A locally owned grocery in Pleasantville, Iowa. Photo: Ashton B Crew, wikimedia commonsA few weeks ago, when the Obama administration released its Food Desert Locator, many of us realized that a once-good idea has spoiled like a bag of old bread. If you go online and find that your family lives in a food desert, don’t worry: You have plenty of company. One of every 10 census tracts in the lower 48 has been awarded that status.
Two years ago, when one of us (Gary) moved to the village of Patagonia, Ariz., he inadvertently chose to reside in what the USDA deems to be the edge of a food desert. Its maps show that Gary now lives more than 15 miles away from a full-service supermarket or chain grocery store that has 50 or more employees and grosses $2 million or more in food sales each year. Apparently, that’s bad. Gary and his low-income neighbors are now being told that if they were bright enough to reside within walking distance or five minutes driving distance of a Safeway, Alberston’s, Winn-Dixie, or Walmart, they would undoubtedly be more “food secure.”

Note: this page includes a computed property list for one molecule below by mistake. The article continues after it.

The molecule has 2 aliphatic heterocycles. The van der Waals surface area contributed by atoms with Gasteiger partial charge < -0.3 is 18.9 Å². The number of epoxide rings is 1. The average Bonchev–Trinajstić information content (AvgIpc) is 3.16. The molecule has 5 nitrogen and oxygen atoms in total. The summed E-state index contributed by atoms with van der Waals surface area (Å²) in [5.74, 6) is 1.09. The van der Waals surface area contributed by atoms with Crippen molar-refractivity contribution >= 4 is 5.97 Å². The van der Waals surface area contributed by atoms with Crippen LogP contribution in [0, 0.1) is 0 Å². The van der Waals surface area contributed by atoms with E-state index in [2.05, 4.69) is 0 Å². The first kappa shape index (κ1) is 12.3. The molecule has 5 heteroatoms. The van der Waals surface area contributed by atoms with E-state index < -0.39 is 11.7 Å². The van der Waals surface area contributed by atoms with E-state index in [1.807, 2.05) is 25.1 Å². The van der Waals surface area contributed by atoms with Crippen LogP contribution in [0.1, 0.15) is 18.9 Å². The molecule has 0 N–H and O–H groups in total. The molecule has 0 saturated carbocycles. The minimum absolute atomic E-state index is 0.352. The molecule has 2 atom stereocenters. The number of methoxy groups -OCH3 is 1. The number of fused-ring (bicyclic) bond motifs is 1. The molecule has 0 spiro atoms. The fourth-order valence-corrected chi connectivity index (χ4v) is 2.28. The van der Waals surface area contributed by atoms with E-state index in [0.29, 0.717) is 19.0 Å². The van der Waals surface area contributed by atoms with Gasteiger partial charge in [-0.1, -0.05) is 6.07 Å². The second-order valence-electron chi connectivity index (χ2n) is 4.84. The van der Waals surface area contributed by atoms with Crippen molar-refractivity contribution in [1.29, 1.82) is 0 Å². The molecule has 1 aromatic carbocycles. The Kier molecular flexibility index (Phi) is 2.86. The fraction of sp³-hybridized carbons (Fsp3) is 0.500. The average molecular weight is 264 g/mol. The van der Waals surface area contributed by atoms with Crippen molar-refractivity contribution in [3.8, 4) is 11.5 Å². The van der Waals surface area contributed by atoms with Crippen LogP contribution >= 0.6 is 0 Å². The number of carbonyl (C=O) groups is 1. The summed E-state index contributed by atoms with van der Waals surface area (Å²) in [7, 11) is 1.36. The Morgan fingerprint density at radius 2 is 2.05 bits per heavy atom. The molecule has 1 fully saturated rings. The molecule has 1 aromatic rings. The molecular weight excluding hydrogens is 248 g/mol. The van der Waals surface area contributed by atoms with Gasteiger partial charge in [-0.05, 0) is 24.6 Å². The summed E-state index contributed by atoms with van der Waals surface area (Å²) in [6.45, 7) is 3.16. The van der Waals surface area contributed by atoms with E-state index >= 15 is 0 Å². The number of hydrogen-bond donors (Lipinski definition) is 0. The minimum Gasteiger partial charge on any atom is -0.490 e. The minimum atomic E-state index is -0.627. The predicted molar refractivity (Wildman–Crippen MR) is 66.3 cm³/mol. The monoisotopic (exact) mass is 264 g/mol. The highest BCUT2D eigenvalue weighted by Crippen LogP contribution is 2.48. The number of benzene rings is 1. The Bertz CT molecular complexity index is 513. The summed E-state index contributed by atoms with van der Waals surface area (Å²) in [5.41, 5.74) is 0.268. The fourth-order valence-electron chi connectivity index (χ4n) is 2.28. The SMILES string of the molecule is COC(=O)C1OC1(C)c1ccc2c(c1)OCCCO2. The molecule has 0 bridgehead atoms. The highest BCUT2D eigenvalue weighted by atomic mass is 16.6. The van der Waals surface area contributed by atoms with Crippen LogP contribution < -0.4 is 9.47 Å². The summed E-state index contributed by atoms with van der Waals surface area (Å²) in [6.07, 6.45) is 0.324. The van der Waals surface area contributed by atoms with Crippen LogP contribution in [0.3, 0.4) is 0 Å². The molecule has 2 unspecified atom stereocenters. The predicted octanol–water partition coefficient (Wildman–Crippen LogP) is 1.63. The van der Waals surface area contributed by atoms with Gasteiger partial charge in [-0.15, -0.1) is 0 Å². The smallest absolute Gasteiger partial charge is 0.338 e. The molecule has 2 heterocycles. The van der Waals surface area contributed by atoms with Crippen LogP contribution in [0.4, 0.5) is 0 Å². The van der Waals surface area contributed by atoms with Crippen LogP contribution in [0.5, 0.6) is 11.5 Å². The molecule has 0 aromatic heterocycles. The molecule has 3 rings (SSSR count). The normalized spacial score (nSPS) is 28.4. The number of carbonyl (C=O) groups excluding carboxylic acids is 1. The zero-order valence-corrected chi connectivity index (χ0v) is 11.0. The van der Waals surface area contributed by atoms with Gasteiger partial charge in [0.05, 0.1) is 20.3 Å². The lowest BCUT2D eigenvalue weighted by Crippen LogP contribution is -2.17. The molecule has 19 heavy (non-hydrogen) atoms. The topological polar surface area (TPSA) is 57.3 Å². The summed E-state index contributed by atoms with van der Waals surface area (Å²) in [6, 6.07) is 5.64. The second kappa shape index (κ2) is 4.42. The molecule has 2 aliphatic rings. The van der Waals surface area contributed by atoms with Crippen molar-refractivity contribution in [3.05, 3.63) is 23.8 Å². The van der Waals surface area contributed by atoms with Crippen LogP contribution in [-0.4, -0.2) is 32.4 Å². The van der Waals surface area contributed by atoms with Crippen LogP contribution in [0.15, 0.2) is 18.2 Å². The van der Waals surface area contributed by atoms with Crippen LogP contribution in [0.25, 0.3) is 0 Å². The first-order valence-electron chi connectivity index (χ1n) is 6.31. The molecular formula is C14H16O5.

Why? A USDA report [PDF] to Congress in 2009 suggested that the average food i... Read more